State Police are investigating a single-car crash that killed a UNM student north of Socorro last week to determine if alcohol played any role in the early morning accident which left another UNM student injured.

Collin Smith-Levin, 22, of Albuquerque was pronounced dead at the scene after he was ejected from the vehicle he was traveling in after it rolled over several times on the southbound side of I-25 on April 17.



"Yes, we are investigating the possibility of liquor," said State Police Lt. Robert Shilling. He added that he did not have any additional information as to why police are looking to see if alcohol played a role in the crash.

Shilling said the vehicle, a 1998 Dodge four-door car, was traveling southbound near mile marker 183, about 10 miles south of Belen, when the driver traveled into the median, overcorrected his steering and rolled the car an undetermined number of times.

Smith-Levin was killed and the car's other passenger, Desi Lopez, a UNM junior, was transported to UNM Hospital where he is currently listed in satisfactory condition.

The vehicle's driver, Theodore "TJ" Apodaca, a UNM student, allegedly left the accident on foot shortly after the crash, police said.

Shilling did not know if police have questioned Apodaca or Lopez about the accident.

Smith-Levin's father, David Levin, said his son had been to a club in Albuquerque just before the accident and that he was traveling to Socorro to drop Lopez off at home.

"Obviously it's been a weird time," Levin said, adding that his son was a hard-working student who was very focused on his work and who appeared as an extra in several full-length motion pictures while he was living in Los Angeles.

"He was always just driven to excel," Levin said. "It's just the way he has always been."

Levin said his son had been home-schooled and liked to stay ahead in his courses by reading text assignments well before class discussions.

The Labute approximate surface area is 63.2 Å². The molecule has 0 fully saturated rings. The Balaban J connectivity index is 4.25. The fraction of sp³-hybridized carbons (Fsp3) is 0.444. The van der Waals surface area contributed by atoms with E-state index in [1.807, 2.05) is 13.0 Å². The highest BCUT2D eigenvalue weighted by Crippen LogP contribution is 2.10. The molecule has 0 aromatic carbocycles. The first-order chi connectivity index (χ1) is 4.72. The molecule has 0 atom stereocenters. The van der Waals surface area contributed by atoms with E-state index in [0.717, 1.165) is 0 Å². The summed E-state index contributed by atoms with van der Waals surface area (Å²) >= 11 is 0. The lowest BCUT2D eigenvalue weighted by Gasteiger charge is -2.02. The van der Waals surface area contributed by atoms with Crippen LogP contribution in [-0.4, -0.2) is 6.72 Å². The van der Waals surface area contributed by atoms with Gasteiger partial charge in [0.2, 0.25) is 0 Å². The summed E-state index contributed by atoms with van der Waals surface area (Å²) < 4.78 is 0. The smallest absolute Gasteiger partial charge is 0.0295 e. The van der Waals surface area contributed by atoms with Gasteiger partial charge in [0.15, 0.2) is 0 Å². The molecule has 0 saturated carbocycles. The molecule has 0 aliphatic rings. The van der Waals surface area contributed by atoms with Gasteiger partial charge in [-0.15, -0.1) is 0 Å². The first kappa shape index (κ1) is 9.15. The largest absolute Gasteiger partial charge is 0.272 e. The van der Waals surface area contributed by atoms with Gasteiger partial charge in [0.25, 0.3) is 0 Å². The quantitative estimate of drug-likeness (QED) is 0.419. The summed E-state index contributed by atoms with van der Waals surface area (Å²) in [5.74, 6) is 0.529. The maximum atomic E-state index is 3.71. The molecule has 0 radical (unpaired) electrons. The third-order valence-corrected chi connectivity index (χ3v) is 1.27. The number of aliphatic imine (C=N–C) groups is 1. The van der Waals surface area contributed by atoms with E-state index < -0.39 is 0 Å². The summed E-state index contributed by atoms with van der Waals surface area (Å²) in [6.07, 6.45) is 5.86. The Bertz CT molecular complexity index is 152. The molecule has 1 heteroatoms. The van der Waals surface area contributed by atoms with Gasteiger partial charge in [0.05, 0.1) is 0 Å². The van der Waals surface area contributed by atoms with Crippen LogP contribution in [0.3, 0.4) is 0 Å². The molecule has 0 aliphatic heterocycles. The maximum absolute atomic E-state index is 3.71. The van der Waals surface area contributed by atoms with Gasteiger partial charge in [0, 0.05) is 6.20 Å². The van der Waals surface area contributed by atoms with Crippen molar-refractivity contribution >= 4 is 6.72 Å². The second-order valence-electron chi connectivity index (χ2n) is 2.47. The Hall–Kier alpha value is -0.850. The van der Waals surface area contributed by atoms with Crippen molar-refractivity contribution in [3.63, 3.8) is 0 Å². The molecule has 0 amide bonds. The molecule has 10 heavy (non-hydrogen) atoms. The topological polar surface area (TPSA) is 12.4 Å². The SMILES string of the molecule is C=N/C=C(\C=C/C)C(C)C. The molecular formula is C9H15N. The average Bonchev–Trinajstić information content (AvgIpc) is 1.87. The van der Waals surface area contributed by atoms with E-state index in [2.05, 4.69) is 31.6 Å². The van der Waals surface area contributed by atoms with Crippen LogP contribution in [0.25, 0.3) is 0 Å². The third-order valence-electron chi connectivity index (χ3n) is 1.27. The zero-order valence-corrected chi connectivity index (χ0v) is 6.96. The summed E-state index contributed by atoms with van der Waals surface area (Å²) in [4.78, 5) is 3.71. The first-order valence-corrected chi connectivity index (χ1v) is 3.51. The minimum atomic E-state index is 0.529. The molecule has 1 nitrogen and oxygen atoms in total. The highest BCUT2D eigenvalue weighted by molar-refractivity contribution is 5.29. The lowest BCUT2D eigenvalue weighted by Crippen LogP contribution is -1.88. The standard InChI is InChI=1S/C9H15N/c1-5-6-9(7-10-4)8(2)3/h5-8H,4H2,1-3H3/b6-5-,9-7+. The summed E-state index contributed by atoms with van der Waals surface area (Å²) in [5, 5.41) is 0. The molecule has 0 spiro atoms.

"He had an excellent academic record," said Dawn Blue Sky-Hill, program coordinator of Student Affairs Special Programs.

Sky-Hill is the program coordinator for Student Support Services, a program geared toward helping undergraduates achieve their college goals and getting into post-degree programs. Smith-Levin was a member of the program.

Sky-Hill said Smith-Levin, who was majoring in Spanish, had made the Dean's List in each of the last two semesters. She added that he had made several friends with other undergraduate students who traveled on various trips, as part of the program, to learn more about academic research.

On a trip to Denver less than two weeks ago, Smith-Levin wrote an essay about his experience and turned it into Sky-Hill.

"I have a definite interest in exploring the possibilities of attending graduate school or attaining my doctorate degree," he wrote in his essay. The piece also states that law was an area of study that most interested him.

Rufus Cohen, owner of Textival Rug & Textile Workshop, 2300 Buena Vista Drive SE, knew Smith-Levin before he hired him one and a half years ago. At the time, he had recently moved to Albuquerque because he transferred to UNM from its Gallup branch campus.

Despite having no experience, Cohen hired Smith-Levin based upon his interview and after 18-months, he was not disappointed with his progress.

"He basically became an expert oriental rug restorer," Cohen said. "[He was] the kind of person I think who is extremely motivated."

Cohen described Smith-Levin as friendly, driven, willing to learn, independent and intelligent.

"I never met anyone like him - he built his future right in front of him," Cohen said. "What's so tragic about this is he had lofty goals for himself."

A memorial service honoring Smith-Levin's life will be offered at 3 p.m. today at Cohen's home at 229 Riverside Drive SW.